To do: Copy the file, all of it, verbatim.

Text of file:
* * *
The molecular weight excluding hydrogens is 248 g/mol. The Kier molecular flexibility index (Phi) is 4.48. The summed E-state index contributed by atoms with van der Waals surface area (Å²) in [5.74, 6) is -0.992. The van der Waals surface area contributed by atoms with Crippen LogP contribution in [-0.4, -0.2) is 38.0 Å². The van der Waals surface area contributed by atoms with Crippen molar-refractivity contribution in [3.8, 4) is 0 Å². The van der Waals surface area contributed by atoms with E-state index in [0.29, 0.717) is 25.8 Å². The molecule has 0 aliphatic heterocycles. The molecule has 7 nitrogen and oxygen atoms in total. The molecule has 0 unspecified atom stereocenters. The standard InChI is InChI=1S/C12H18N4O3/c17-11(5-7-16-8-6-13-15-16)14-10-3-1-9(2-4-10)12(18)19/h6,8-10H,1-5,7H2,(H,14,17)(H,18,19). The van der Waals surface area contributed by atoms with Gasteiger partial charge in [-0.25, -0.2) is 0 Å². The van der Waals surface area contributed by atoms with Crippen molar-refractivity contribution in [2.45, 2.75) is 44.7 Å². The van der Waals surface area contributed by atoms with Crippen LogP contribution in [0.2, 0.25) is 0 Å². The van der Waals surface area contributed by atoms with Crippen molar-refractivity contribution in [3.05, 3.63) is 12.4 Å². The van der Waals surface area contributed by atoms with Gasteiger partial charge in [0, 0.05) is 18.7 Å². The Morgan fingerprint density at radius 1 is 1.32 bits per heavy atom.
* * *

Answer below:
The molecular weight excluding hydrogens is 248 g/mol. The Kier molecular flexibility index (Phi) is 4.48. The summed E-state index contributed by atoms with van der Waals surface area (Å²) in [5.74, 6) is -0.992. The van der Waals surface area contributed by atoms with Crippen LogP contribution in [-0.4, -0.2) is 38.0 Å². The van der Waals surface area contributed by atoms with Crippen molar-refractivity contribution in [3.8, 4) is 0 Å². The van der Waals surface area contributed by atoms with E-state index in [0.29, 0.717) is 25.8 Å². The molecule has 0 aliphatic heterocycles. The molecule has 7 nitrogen and oxygen atoms in total. The molecule has 0 unspecified atom stereocenters. The standard InChI is InChI=1S/C12H18N4O3/c17-11(5-7-16-8-6-13-15-16)14-10-3-1-9(2-4-10)12(18)19/h6,8-10H,1-5,7H2,(H,14,17)(H,18,19). The van der Waals surface area contributed by atoms with Gasteiger partial charge in [-0.25, -0.2) is 0 Å². The van der Waals surface area contributed by atoms with Crippen molar-refractivity contribution in [2.45, 2.75) is 44.7 Å². The van der Waals surface area contributed by atoms with Crippen LogP contribution in [0.2, 0.25) is 0 Å². The van der Waals surface area contributed by atoms with Crippen molar-refractivity contribution in [3.05, 3.63) is 12.4 Å². The van der Waals surface area contributed by atoms with Gasteiger partial charge in [0, 0.05) is 18.7 Å². The Morgan fingerprint density at radius 1 is 1.32 bits per heavy atom.